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Professor observes a large proportion of criticism of violent games come from the over 35 age demographic

Texas A&M International University professor Christopher Ferguson conducted a study and concluded there is "no significant relationship" between school shootings and playing violent video games. Highlights of the study were summarized by Gamepolitics.

Ferguson's study criticizes the methodology used by past studies that have linked violent video games to aggression. He points out for recent high profile shootings such as the Virginia Tech massacre, and the Utah Trolley Stop mall shooting no evidence of violent video game play by the perpetrator was found.  

Ferguson suggests video games are an easy target to attack for politicians, the news media, and social scientists. He also suggests self serving motivations are what drive these groups. Politicians are motivated by the need to create an appearance they are taking action against crime, for the news media negative news 'sells' better than positive news, for social scientists, it has been observed that a small group of researchers have been most vocal in promoting the anti-game message.  In comparison he states, "Actual causes of violent crime, such as family environment, genetics, poverty, and inequality, are oftentimes difficult, controversial, and intractable problems."

A very interesting observation Ferguson makes is that the majority of individuals critical of video games are above the age of 35 and have not directly experienced the game they are criticizing which some admit to. According to Ferguson, "commentators make claims betraying their unfamiliarity, such as that games like Grant Theft Auto ‘award points’ for antisocial behavior... despite that few games award points for anything anymore, instead focusing on stories." 

As an example of individuals who criticize games without verifying their claims, Ferguson points to the Cooper Lawrence, Mass Effect incident. Without playing the game Cooper Lawrence declared Mass Effect as pornography on Fox News. The resulting backlash forced Lawrence to recant her statements.

Ferguson summarized his findings stating, "The wealth of evidence... fails to establish a link between violent video games and violent crimes, including school shootings. The link has not merely been unproven; I argue that the wealth of available data simply weighs against any causal relationship."

With regards to school shootings he declares, "School shootings, although exceedingly rare, are an important issue worthy of serious consideration. However, for our understanding of this phenomenon to progress, we must move past the moral panic on video games and other media and take a hard look at the real causes of serious aggression and violence."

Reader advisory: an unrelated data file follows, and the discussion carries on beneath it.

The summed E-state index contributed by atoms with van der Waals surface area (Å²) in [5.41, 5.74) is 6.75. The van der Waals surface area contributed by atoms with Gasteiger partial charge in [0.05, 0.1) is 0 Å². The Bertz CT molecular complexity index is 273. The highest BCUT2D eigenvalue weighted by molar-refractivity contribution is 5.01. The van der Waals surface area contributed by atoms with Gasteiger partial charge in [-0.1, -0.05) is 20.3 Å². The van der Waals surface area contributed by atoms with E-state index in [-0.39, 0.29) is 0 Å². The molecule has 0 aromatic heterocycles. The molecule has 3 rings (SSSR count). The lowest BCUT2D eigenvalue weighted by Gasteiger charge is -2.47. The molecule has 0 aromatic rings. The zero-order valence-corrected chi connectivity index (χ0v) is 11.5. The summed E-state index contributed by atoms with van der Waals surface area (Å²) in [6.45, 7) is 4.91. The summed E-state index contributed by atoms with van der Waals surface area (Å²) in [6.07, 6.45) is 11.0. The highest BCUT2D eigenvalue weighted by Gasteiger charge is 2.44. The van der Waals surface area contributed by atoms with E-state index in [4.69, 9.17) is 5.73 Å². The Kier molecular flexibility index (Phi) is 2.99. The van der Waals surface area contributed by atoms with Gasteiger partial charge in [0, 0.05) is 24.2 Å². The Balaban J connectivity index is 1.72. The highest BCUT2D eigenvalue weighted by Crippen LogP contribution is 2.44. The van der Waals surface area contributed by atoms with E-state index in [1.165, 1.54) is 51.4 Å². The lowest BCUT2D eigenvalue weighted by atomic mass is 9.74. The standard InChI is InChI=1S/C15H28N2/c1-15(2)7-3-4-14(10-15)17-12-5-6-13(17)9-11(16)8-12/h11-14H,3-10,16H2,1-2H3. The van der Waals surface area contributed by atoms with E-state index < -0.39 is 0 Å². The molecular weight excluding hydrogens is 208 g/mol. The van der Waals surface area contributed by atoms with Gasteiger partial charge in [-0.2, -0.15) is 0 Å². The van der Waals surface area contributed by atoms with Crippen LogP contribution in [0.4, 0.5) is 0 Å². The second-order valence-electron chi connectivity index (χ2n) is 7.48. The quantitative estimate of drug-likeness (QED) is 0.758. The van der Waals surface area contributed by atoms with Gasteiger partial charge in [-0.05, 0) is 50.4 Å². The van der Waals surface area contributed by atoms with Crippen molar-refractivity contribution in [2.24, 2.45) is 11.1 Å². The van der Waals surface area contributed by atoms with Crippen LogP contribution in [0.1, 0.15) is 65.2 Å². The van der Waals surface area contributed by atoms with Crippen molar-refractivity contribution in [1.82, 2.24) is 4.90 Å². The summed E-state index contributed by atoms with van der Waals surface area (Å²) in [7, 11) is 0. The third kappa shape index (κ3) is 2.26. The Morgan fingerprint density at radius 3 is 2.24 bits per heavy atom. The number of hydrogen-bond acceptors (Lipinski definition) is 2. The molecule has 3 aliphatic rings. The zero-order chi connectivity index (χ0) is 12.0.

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By psychmike on 1/27/2009 8:22:09 AM , Rating: 2
You're right, it can be very frustrating to get a straight answer.

In materials or biological research, it's a lot easier to isolate variables and to slowly build up an argument for more complex effects.

In human research, however, it can be difficult to operationalize variables like 'exposure' or even 'violence'. When we say exposure, do we mean simply watching, participating, or enjoying violent games? When we say violence, do we mean biological correlates of sympathetic activation? Actual acts of violence? Violent thoughts? People are complicated and a lot of subtle but important individual differences may be washed out in large n studies.

When I was a starting graduate student, I used to skip to the discussion section of research articles to find THE ANSWER. These days, I spend a lot more time reading the method and results section to gleem little pieces of important information. The authors don't always set up or summerize their studies in an accurate way (even if they are very precise studies). Journalists put it through their own filter and spit out an even more simplified answer.

Considering that we live in a very technological and scientific society, I think we should all try to cultivate a basic scientific literacy so that policy makers and journalists don't end up cherry picking facts for us. Scientific American and New Scientist are eminently readable publications that get a little more into the issues.

My personal opinion (informed by science) is that violent video games may not statistically correlate with increased violence for MOST people, but this doesn't mean that it won't increase the risk of violence for impulsive, aggressive, and isolated individuals.


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